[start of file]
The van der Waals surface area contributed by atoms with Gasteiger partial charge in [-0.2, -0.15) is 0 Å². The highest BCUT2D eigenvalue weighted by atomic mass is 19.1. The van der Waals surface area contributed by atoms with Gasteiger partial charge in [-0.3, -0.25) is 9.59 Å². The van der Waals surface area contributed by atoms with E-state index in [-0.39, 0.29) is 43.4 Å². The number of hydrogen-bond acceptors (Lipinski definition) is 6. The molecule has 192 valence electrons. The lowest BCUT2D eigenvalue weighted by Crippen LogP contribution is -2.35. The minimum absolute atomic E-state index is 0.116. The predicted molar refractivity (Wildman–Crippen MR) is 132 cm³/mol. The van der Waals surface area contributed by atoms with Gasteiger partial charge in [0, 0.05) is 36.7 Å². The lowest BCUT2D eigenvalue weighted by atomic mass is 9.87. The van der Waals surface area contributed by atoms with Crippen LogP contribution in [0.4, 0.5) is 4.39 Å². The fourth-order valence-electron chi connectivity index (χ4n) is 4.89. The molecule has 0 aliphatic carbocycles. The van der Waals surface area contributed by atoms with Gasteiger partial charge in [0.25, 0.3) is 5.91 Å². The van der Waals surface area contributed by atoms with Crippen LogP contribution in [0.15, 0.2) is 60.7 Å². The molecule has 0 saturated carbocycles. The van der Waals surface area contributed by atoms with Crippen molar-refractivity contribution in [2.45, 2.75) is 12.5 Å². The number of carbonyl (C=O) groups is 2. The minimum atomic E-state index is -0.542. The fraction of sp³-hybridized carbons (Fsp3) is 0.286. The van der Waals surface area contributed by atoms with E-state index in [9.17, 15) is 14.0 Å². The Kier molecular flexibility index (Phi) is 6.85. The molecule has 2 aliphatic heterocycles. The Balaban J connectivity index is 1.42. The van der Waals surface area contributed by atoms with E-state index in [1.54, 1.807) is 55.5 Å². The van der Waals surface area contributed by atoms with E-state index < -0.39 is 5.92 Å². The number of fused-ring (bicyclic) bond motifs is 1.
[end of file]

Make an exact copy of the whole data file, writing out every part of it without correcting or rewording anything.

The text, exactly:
The van der Waals surface area contributed by atoms with Gasteiger partial charge in [-0.2, -0.15) is 0 Å². The highest BCUT2D eigenvalue weighted by atomic mass is 19.1. The van der Waals surface area contributed by atoms with Gasteiger partial charge in [-0.3, -0.25) is 9.59 Å². The van der Waals surface area contributed by atoms with E-state index in [-0.39, 0.29) is 43.4 Å². The number of hydrogen-bond acceptors (Lipinski definition) is 6. The molecule has 192 valence electrons. The lowest BCUT2D eigenvalue weighted by Crippen LogP contribution is -2.35. The minimum absolute atomic E-state index is 0.116. The predicted molar refractivity (Wildman–Crippen MR) is 132 cm³/mol. The van der Waals surface area contributed by atoms with Gasteiger partial charge in [0, 0.05) is 36.7 Å². The lowest BCUT2D eigenvalue weighted by atomic mass is 9.87. The van der Waals surface area contributed by atoms with Crippen LogP contribution in [0.4, 0.5) is 4.39 Å². The fourth-order valence-electron chi connectivity index (χ4n) is 4.89. The molecule has 0 aliphatic carbocycles. The van der Waals surface area contributed by atoms with Gasteiger partial charge in [0.25, 0.3) is 5.91 Å². The van der Waals surface area contributed by atoms with Crippen LogP contribution in [0.15, 0.2) is 60.7 Å². The molecule has 0 saturated carbocycles. The van der Waals surface area contributed by atoms with Crippen molar-refractivity contribution in [2.45, 2.75) is 12.5 Å². The number of carbonyl (C=O) groups is 2. The minimum atomic E-state index is -0.542. The fraction of sp³-hybridized carbons (Fsp3) is 0.286. The van der Waals surface area contributed by atoms with E-state index in [9.17, 15) is 14.0 Å². The Kier molecular flexibility index (Phi) is 6.85. The molecule has 2 aliphatic heterocycles. The Balaban J connectivity index is 1.42. The van der Waals surface area contributed by atoms with E-state index in [1.54, 1.807) is 55.5 Å². The van der Waals surface area contributed by atoms with E-state index < -0.39 is 5.92 Å². The number of fused-ring (bicyclic) bond motifs is 1.